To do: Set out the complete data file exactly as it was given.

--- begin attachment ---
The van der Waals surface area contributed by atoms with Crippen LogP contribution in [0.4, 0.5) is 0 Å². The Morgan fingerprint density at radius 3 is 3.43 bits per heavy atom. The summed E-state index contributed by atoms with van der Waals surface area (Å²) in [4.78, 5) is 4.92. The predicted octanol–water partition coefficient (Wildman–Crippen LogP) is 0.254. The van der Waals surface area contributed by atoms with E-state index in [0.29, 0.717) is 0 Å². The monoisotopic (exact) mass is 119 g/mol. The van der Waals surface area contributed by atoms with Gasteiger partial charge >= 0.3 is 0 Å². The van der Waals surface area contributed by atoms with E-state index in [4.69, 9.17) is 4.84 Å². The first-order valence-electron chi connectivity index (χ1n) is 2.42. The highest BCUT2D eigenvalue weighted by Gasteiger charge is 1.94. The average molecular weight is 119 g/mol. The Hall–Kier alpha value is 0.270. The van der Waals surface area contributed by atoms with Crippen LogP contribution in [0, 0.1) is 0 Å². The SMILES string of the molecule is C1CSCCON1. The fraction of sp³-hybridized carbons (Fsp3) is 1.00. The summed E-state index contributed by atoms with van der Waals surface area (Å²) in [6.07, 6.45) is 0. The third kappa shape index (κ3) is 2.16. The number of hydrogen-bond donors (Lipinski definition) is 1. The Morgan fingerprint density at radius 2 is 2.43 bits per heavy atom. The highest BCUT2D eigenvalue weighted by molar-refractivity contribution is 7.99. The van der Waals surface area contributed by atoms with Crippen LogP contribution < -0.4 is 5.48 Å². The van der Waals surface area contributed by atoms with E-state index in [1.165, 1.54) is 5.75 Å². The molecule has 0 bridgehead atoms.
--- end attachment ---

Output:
The van der Waals surface area contributed by atoms with Crippen LogP contribution in [0.4, 0.5) is 0 Å². The Morgan fingerprint density at radius 3 is 3.43 bits per heavy atom. The summed E-state index contributed by atoms with van der Waals surface area (Å²) in [4.78, 5) is 4.92. The predicted octanol–water partition coefficient (Wildman–Crippen LogP) is 0.254. The van der Waals surface area contributed by atoms with E-state index in [0.29, 0.717) is 0 Å². The monoisotopic (exact) mass is 119 g/mol. The van der Waals surface area contributed by atoms with Gasteiger partial charge >= 0.3 is 0 Å². The van der Waals surface area contributed by atoms with E-state index in [4.69, 9.17) is 4.84 Å². The first-order valence-electron chi connectivity index (χ1n) is 2.42. The highest BCUT2D eigenvalue weighted by Gasteiger charge is 1.94. The average molecular weight is 119 g/mol. The Hall–Kier alpha value is 0.270. The van der Waals surface area contributed by atoms with Crippen LogP contribution in [0, 0.1) is 0 Å². The SMILES string of the molecule is C1CSCCON1. The fraction of sp³-hybridized carbons (Fsp3) is 1.00. The summed E-state index contributed by atoms with van der Waals surface area (Å²) in [6.07, 6.45) is 0. The third kappa shape index (κ3) is 2.16. The number of hydrogen-bond donors (Lipinski definition) is 1. The Morgan fingerprint density at radius 2 is 2.43 bits per heavy atom. The highest BCUT2D eigenvalue weighted by molar-refractivity contribution is 7.99. The van der Waals surface area contributed by atoms with Crippen LogP contribution < -0.4 is 5.48 Å². The van der Waals surface area contributed by atoms with E-state index in [1.165, 1.54) is 5.75 Å². The molecule has 0 bridgehead atoms.